Topoi 28 (1):23-30 (2009)
|Abstract||This paper explores some of the differences between the enactive approach in cognitive science and the extended mind thesis. We review the key enactive concepts of autonomy and sense-making . We then focus on the following issues: (1) the debate between internalism and externalism about cognitive processes; (2) the relation between cognition and emotion; (3) the status of the body; and (4) the difference between ‘incorporation’ and mere ‘extension’ in the body-mind-environment relation.|
|Keywords||No keywords specified (fix it)|
|Through your library||Configure|
Similar books and articles
Zoe Drayson (2010). Extended Cognition and the Metaphysics of Mind. Cognitive Systems Research 11 (4):367-377.
Thomas Fuchs & Hanne de Jaegher (2009). Enactive Intersubjectivity: Participatory Sense-Making and Mutual Incorporation. Phenomenology and the Cognitive Sciences 8 (4).
Robert A. Wilson (2010). Meaning Making and the Mind of the Externalist. In Richard Menary (ed.), The Extended Mind. Mit Press.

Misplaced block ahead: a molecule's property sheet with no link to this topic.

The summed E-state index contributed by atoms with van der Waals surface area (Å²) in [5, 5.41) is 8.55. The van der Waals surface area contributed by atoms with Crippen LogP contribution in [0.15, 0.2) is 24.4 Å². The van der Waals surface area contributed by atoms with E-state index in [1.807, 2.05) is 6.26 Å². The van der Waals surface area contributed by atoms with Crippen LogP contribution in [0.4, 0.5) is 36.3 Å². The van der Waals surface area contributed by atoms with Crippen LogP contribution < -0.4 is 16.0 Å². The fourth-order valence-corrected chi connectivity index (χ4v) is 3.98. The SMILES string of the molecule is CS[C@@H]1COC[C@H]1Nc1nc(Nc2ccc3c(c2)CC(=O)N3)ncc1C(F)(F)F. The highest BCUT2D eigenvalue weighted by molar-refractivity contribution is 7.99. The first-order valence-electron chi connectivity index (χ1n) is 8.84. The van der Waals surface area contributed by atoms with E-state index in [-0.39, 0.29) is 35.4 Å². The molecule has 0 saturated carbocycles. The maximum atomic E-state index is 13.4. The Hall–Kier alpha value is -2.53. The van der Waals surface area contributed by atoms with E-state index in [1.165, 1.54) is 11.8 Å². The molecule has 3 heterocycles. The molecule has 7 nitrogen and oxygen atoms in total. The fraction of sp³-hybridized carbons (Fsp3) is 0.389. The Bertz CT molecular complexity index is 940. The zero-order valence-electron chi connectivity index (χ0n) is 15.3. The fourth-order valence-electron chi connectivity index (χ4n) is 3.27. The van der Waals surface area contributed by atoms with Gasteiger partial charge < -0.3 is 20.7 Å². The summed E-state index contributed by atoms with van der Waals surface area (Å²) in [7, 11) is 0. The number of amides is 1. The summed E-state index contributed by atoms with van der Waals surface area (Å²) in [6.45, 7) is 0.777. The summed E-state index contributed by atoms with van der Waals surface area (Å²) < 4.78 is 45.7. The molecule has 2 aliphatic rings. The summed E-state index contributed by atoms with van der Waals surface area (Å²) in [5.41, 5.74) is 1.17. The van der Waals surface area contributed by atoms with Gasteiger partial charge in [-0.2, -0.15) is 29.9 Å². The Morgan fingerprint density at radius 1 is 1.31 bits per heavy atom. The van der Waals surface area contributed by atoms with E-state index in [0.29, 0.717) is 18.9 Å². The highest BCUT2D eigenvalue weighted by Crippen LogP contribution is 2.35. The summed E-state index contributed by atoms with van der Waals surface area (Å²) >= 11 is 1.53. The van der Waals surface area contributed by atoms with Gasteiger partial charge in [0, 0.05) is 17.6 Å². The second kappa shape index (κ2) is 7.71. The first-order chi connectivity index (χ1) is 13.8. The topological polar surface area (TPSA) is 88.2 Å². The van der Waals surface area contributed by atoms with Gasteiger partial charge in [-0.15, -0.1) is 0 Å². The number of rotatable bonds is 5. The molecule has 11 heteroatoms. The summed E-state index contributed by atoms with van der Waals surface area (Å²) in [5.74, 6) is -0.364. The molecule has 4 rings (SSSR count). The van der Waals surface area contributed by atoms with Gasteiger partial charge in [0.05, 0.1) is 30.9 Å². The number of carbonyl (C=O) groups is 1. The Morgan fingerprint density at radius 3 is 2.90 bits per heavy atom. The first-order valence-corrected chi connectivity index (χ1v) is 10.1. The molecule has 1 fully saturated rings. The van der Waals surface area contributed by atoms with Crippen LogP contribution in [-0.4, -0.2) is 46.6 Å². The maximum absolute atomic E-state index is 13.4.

Marek McGann (forthcoming). Enactive Theorists Do It on Purpose: Toward an Enactive Account of Goals and Goal-Directedness. Phenomenology and the Cognitive Sciences.
John Protevi, Deleuze, Jonas, and Thompson Toward a New Transcendental Aesthetic and a New Question of Panpsychism.
Katsunori Miyahara (2011). Neo-Pragmatic Intentionality and Enactive Perception: A Compromise Between Extended and Enactive Minds. Phenomenology and the Cognitive Sciences 10 (4):499-519.
Giovanna Colombetti (web). Enaction, Sense-Making and Emotion. In S.J. Gapenne & E. Di Paolo (eds.), Enaction: Towards a New Paradigm for Cognitive Science. MIT Press.
Ezequiel Di Paolo (2009). Extended Life. Topoi 28 (1):9-21.
Hanne De Jaegher & Ezequiel Di Paolo (2007). Participatory Sense-Making. Phenomenology and the Cognitive Sciences 6 (4):485-507.
Added to index2009-01-28
Total downloads132 ( #3,413 of 549,087 )
Recent downloads (6 months)1 ( #63,317 of 549,087 )
How can I increase my downloads?